While the political drama between Australian Prime Minister Malcolm Turnbull and US President Donald Trump dominated the headlines both in Australia and the United States, the 1250 refugees at the centre of the “dumb deal” continue to languish in the offshore detention centres on Manus and Nauru.
In the United States, the incident is seen in the context of fractured international relations between the United States and the rest of the world in the Trump era, while in Australia, coverage is divided over whether Turnbull has won or lost by standing up to Trump. Very little focus has been on why the deal had to be made for these 1250 asylum seekers in the first place.
Australian government policy demands that those who are held in these offshore detention centres can’t be settled in Australia, meaning unless a country is found to be a new home for those determined to be refugees, they will remain in limbo in offshore detention on Manus and Nauru if Trump kills the deal.
This is what we know has happened to some of the people who might be affected if the deal does not go ahead.
Doctors for Refugees has been attempting to get the Australian government to fly a Kuwaiti refugee close to giving birth in Nauru to Australia because, as Crikey‘s Guy Rundle describes today, she has been diagnosed with pre-eclampsia. There was much too-ing and fro-ing about what would happen to the woman, with the Australian government eventually agreeing to fly her to Brisbane for treatment. But then the Nauru government put out a release saying that the woman would continue to be cared for on Nauru, saying that those making the request to move her were “not on Nauru and not aware of the facts”. Then, later last night, Nauru then confirmed that the Australian government had requested to fly the woman to Brisbane today.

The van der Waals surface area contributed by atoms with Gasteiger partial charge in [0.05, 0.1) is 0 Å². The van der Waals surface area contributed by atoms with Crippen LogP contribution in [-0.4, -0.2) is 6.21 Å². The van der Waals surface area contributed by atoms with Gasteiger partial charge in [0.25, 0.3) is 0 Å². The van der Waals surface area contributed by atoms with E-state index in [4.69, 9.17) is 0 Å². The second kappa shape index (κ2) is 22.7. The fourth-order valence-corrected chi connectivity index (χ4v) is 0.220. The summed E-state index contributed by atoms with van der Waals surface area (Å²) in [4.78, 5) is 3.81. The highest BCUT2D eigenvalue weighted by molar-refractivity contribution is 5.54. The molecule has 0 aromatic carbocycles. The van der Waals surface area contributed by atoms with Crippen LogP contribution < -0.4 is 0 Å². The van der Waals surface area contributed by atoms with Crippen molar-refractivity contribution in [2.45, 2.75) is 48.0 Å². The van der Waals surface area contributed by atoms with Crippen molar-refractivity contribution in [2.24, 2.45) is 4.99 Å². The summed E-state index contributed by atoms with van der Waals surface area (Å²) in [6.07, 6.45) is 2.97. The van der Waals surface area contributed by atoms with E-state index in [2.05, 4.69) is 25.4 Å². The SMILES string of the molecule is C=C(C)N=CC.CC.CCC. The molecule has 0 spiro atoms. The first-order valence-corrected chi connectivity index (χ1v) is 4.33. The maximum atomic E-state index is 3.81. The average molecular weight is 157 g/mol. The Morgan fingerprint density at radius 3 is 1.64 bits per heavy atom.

Amnesty International reported this morning that Loghman Sawari, an Iranian refugee who fled Papua New Guinea to Fiji in late January, was arrested by Fijian police overnight and now fears persecution if he is returned to Papua New Guinea. Loghman has been in immigration detention since he was 17 in 2013, and opted to fly to Fiji under a false name after struggling with mental health issues and being beaten on the streets while in PNG.
Iranian journalist and refugee on Manus Behrouz Boochani warned on his Facebook page in late January that the political game the government was playing over the deal would come undone and hurt those it was meant to help.
“The Australian government continues to play multiple political games with refugees that have caused suffering for our souls and minds again and again during the past four years; and entertained the media with such endless games. It is like a form of Sadism,” he said.
When news of the call broke yesterday, Boochani posted that he wasn’t surprised the deal was on the rocks because it would hurt Trump politically for the deal to go ahead.
The language Trump is using to describe the refugees as “illegal immigrants” from “prison” — describing their numbers as much larger than they actually are, and suggesting they might be the next Boston bombers — sounds designed to provide cover for Trump to scuttle the deal and maintain his tough-on-borders approach.
The Australian government, which has long insisted that offshore detention is not offshore detention, now finds the US President calling the detention centres “prisons”.
The politicians who came to power demonising asylum seekers now find their own tactics being used against them. Schadenfreude is tempting, but it’s the refugees, not the politicians, who will suffer if the deal fails.